The Chinese Labour Corps were formed in 1916; by this stage of the war the British were running low on manpower to provide labour work behind the lines – everything from building to unloading/loading stores and equipment. Manpower was found in every corner of the British Empire but it was still not enough, so following the example of the French, the British government recruited men direct from China under a form of contract to provide the labour required. More than 100,000 served in the Chinese Labour Corps, the first men setting sail from China in January 1917. Before the Armistice they only served off the battlefield, with a handful of casualties caused by shell fire. They suffered badly with Influenza in 1918/19 but were kept in France and Flanders to help clear up the battlefields once the war was over. The last men of the Corps returned to China in 1920, although some took their discharge in Europe and descendants still live close to the some of the old battlefields. Nearly 2,000 men of the Chinese Labour Corps died and are buried in WW1 Cemeteries.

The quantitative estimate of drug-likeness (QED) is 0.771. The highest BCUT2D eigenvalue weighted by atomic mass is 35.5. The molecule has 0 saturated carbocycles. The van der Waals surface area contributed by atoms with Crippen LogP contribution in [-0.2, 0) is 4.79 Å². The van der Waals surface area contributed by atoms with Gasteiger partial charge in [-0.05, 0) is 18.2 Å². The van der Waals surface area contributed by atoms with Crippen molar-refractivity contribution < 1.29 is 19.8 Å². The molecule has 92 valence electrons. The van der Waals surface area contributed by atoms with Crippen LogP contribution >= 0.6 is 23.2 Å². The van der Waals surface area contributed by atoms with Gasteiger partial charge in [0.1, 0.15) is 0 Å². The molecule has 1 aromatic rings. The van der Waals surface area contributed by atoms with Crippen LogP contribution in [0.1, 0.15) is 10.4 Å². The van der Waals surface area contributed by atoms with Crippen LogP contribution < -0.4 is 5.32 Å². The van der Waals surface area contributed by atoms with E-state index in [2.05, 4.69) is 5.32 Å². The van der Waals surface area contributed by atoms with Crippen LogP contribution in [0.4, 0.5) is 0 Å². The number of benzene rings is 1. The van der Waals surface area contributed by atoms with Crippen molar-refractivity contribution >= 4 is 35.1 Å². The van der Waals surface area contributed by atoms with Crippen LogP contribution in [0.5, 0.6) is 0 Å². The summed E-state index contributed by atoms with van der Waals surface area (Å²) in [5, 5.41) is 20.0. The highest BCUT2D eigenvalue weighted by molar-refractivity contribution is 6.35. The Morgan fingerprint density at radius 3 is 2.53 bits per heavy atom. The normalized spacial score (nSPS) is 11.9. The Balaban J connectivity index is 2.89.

I bought this image along with several others at a street market in Kemmel, Belgium, back in the early 1990s. They were in a box of old postcards found in a Belgian house. This image shows a group of NCOs sitting in front, with some workers from the Corps behind. It gives a good idea of the uniforms and badges worn by the Corps, and the setting is a ruined building in Flanders where this team is helping to clear the battlefield of munitions and the detritus of war, along with recovering the dead for burial in the cemeteries.
When I was buying the postcards an elderly Belgian gentleman tapped me on the shoulder and pointed to the images. “Chinese.”, he said, “Very dangerous!” They certainly look a very tough group!